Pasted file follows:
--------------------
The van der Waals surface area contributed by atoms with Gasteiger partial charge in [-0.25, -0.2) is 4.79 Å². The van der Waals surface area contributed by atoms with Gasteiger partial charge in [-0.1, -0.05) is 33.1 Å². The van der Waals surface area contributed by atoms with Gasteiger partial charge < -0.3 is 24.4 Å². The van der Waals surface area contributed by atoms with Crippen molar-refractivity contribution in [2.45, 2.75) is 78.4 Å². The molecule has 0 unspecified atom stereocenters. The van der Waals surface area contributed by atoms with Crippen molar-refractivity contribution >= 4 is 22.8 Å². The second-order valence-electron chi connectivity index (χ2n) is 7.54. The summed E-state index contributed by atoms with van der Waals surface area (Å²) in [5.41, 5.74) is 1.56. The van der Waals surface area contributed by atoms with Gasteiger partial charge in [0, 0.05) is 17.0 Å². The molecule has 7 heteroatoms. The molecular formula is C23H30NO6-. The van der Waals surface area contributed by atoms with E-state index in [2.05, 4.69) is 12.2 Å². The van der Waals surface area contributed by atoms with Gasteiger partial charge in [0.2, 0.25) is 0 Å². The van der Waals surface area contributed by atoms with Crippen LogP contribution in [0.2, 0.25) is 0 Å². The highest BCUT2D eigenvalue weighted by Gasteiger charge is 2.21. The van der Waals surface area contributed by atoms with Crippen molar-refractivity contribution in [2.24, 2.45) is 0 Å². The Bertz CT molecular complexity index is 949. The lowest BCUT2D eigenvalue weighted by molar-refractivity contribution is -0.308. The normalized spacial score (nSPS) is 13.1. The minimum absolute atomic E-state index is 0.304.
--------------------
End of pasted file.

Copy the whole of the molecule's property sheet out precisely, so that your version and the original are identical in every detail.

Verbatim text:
The van der Waals surface area contributed by atoms with Gasteiger partial charge in [-0.25, -0.2) is 4.79 Å². The van der Waals surface area contributed by atoms with Gasteiger partial charge in [-0.1, -0.05) is 33.1 Å². The van der Waals surface area contributed by atoms with Gasteiger partial charge < -0.3 is 24.4 Å². The van der Waals surface area contributed by atoms with Crippen molar-refractivity contribution in [2.45, 2.75) is 78.4 Å². The molecule has 0 unspecified atom stereocenters. The van der Waals surface area contributed by atoms with Crippen molar-refractivity contribution >= 4 is 22.8 Å². The second-order valence-electron chi connectivity index (χ2n) is 7.54. The summed E-state index contributed by atoms with van der Waals surface area (Å²) in [5.41, 5.74) is 1.56. The van der Waals surface area contributed by atoms with Gasteiger partial charge in [0, 0.05) is 17.0 Å². The molecule has 7 heteroatoms. The molecular formula is C23H30NO6-. The van der Waals surface area contributed by atoms with E-state index in [2.05, 4.69) is 12.2 Å². The van der Waals surface area contributed by atoms with Gasteiger partial charge in [0.2, 0.25) is 0 Å². The van der Waals surface area contributed by atoms with Crippen LogP contribution in [0.2, 0.25) is 0 Å². The highest BCUT2D eigenvalue weighted by Gasteiger charge is 2.21. The van der Waals surface area contributed by atoms with Crippen molar-refractivity contribution in [2.24, 2.45) is 0 Å². The Bertz CT molecular complexity index is 949. The lowest BCUT2D eigenvalue weighted by molar-refractivity contribution is -0.308. The normalized spacial score (nSPS) is 13.1. The minimum absolute atomic E-state index is 0.304.